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anonymous
 one year ago
linearise:
dy/dt=a[(1b)/b]+ba^2+sin(c*a) ; where c is constant.
anonymous
 one year ago
linearise: dy/dt=a[(1b)/b]+ba^2+sin(c*a) ; where c is constant.

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anonymous
 one year ago
Best ResponseYou've already chosen the best response.0i am unsure how to linearise this when only 1 variable is constant. could someone enlighten me how to linearise this with multiple variables?

anonymous
 one year ago
Best ResponseYou've already chosen the best response.0sorry that should be db/dt

freckles
 one year ago
Best ResponseYou've already chosen the best response.1hey what does linearise mean exactly?

freckles
 one year ago
Best ResponseYou've already chosen the best response.1does that mean to solve the differential equation or something else?

anonymous
 one year ago
Best ResponseYou've already chosen the best response.0clearly, this is a nonlinear function, so to make it linear we try to make a general equation of all the tangents where our condition is at steady state.

anonymous
 one year ago
Best ResponseYou've already chosen the best response.0dw:1438924011903:dw

anonymous
 one year ago
Best ResponseYou've already chosen the best response.0so we try to fit that curve with linear tangents

anonymous
 one year ago
Best ResponseYou've already chosen the best response.0where the point we know as a basis is the steady state condition.

anonymous
 one year ago
Best ResponseYou've already chosen the best response.0its along these lines..

anonymous
 one year ago
Best ResponseYou've already chosen the best response.0this is mearly the fundementals for laplace transforms

freckles
 one year ago
Best ResponseYou've already chosen the best response.1@zzr0ck3r do you know how to do this ?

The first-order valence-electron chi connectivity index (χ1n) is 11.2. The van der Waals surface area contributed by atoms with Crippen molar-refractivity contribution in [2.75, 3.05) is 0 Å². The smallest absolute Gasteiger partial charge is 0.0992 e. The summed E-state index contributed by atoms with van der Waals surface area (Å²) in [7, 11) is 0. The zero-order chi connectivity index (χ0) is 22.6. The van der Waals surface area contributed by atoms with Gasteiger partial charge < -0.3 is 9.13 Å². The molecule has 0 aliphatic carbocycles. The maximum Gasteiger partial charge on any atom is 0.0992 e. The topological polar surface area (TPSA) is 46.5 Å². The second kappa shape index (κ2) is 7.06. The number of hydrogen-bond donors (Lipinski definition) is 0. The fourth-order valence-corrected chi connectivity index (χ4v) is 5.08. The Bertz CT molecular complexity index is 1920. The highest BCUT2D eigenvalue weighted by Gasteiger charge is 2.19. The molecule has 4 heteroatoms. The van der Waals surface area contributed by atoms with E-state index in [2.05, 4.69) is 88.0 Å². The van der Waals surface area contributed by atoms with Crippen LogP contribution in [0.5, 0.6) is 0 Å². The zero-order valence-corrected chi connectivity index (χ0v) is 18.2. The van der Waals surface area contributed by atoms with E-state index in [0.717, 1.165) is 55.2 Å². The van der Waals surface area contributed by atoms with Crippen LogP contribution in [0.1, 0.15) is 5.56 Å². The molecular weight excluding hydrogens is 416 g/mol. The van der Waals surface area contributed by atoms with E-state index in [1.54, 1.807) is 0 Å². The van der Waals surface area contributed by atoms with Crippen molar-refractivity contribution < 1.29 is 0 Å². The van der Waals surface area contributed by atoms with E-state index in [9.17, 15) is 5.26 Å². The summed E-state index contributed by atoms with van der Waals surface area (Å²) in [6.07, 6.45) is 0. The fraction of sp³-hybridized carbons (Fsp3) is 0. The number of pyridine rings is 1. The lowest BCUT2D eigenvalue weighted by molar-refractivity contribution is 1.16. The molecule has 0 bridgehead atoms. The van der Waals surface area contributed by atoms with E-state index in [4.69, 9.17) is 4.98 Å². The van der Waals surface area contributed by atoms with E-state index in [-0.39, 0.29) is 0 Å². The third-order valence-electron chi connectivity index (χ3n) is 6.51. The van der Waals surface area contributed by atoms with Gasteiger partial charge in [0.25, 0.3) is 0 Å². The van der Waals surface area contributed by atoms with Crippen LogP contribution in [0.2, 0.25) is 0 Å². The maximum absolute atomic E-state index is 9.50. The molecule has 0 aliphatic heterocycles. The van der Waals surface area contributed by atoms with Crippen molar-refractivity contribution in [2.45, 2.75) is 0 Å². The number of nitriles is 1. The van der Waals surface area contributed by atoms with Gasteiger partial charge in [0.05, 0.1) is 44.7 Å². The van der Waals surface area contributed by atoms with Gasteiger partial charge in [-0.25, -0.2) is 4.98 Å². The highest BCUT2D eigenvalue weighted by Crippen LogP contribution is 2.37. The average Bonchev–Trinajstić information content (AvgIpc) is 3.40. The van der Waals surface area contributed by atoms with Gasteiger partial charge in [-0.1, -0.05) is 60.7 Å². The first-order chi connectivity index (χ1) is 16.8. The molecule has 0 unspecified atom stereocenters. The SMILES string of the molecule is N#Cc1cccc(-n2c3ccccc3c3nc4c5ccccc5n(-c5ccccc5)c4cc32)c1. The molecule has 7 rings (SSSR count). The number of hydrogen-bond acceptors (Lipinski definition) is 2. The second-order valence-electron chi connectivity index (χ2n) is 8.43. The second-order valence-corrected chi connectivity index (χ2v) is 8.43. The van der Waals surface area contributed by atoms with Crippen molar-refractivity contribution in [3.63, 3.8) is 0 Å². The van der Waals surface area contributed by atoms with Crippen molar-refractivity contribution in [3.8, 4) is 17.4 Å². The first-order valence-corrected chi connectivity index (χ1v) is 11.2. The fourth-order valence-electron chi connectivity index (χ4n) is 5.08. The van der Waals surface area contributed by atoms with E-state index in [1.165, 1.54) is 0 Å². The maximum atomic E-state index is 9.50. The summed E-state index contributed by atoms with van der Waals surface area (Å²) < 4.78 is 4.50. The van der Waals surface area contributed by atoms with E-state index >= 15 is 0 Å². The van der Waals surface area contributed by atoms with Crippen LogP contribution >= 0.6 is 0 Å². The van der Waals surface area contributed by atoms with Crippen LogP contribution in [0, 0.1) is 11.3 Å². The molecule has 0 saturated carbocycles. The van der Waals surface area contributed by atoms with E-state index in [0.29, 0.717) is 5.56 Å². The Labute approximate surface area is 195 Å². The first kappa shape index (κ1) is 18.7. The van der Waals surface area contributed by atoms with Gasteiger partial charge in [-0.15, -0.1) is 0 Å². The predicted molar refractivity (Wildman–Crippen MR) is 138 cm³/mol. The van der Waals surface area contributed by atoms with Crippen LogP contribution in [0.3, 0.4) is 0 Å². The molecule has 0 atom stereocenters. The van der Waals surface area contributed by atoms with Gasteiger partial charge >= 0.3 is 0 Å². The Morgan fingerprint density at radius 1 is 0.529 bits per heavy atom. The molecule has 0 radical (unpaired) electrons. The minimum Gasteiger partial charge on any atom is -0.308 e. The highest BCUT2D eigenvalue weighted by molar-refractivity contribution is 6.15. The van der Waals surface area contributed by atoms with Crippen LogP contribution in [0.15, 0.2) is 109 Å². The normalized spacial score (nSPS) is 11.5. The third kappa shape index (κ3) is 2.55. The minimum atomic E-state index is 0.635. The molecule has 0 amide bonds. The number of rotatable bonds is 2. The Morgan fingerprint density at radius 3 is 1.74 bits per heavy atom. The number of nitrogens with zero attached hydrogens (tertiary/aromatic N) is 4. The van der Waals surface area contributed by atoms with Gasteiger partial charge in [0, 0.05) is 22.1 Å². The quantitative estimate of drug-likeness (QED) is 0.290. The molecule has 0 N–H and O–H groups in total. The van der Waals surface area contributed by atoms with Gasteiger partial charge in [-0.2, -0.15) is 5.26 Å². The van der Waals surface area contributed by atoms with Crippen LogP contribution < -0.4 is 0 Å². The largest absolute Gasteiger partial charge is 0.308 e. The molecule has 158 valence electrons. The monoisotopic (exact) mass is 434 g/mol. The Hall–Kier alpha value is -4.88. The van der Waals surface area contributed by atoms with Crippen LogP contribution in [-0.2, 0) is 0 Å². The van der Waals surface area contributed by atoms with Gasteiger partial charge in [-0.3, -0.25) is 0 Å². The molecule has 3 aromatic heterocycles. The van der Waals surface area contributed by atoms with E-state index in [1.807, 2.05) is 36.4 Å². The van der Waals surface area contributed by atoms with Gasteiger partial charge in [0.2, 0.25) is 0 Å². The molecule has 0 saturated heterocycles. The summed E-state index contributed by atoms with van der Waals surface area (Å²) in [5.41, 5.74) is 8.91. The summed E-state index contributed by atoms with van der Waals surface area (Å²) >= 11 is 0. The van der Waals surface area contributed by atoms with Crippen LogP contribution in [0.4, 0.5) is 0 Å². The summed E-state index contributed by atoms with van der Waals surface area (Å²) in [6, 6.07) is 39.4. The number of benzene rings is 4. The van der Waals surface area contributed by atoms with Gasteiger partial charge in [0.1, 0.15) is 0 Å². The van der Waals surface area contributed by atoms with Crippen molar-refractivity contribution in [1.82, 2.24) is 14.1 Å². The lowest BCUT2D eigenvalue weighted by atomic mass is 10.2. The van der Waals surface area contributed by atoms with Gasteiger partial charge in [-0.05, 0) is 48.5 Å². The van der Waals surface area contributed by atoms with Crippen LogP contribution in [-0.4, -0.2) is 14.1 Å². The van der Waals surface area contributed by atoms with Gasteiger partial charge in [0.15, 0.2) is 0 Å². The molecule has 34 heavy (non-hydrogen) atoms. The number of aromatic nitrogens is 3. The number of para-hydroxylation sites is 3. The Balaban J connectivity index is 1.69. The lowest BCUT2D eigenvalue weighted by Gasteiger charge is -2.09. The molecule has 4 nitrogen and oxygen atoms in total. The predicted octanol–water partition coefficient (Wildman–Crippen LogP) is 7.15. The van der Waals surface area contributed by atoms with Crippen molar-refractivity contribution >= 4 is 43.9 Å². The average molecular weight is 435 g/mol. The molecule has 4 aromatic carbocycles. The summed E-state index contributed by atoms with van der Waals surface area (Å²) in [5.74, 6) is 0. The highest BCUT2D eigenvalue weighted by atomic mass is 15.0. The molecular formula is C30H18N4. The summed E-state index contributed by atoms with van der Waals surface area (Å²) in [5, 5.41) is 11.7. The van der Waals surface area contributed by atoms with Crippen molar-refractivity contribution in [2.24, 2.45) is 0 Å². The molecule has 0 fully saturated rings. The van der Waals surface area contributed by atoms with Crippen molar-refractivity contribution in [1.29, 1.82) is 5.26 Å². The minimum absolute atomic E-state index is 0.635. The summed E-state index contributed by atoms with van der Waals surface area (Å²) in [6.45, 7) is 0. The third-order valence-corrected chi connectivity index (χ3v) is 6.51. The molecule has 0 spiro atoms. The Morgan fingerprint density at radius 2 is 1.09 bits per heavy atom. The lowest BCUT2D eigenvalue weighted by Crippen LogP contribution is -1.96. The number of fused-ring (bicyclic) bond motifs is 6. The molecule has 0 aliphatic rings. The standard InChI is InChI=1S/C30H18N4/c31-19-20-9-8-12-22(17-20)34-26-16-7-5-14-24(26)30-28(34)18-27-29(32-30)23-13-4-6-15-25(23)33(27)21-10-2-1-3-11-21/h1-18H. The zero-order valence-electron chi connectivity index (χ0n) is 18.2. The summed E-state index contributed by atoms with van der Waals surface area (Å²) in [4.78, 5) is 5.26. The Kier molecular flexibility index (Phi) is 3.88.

zzr0ck3r
 one year ago
Best ResponseYou've already chosen the best response.0Nah, this is some physics/engineering b.s. :) I spent a summer doing it at Uof O but that was 4 years ago and I forgot...

freckles
 one year ago
Best ResponseYou've already chosen the best response.1I was trying to find something easy to follow online but I can't find anything.

anonymous
 one year ago
Best ResponseYou've already chosen the best response.0haha thanks for helping anyway

anonymous
 one year ago
Best ResponseYou've already chosen the best response.0we are doing this for process control but i think ive nutted it out

freckles
 one year ago
Best ResponseYou've already chosen the best response.1you think you nutted it out? lol I take that as you did it! :) I would like to see your solution if and when you get time.

anonymous
 one year ago
Best ResponseYou've already chosen the best response.0to linearise ba^2 we need to partial differentiate each term at steady state

freckles
 one year ago
Best ResponseYou've already chosen the best response.1\[z=ba^2 \\ z_b=a^2 \\ z_a=2ab ?\]

anonymous
 one year ago
Best ResponseYou've already chosen the best response.0so we getdw:1438925115302:dw

anonymous
 one year ago
Best ResponseYou've already chosen the best response.0so thats a linear approximation of ab^2

anonymous
 one year ago
Best ResponseYou've already chosen the best response.0so you apply that with all the other non linear terms

freckles
 one year ago
Best ResponseYou've already chosen the best response.1hmm...weird I see where you got the last two terms

freckles
 one year ago
Best ResponseYou've already chosen the best response.1so hey would sin(ca) be \[ \approx \sin( c a_{ss})+c \cos(ca)a'\]

freckles
 one year ago
Best ResponseYou've already chosen the best response.1though that isn't linear :p

anonymous
 one year ago
Best ResponseYou've already chosen the best response.0yeah i havent figured the sin term yet haha

anonymous
 one year ago
Best ResponseYou've already chosen the best response.0might have to use an iterative procedure for that...hmm

anonymous
 one year ago
Best ResponseYou've already chosen the best response.0this is interesting. its only the sin term which is weird to linearise
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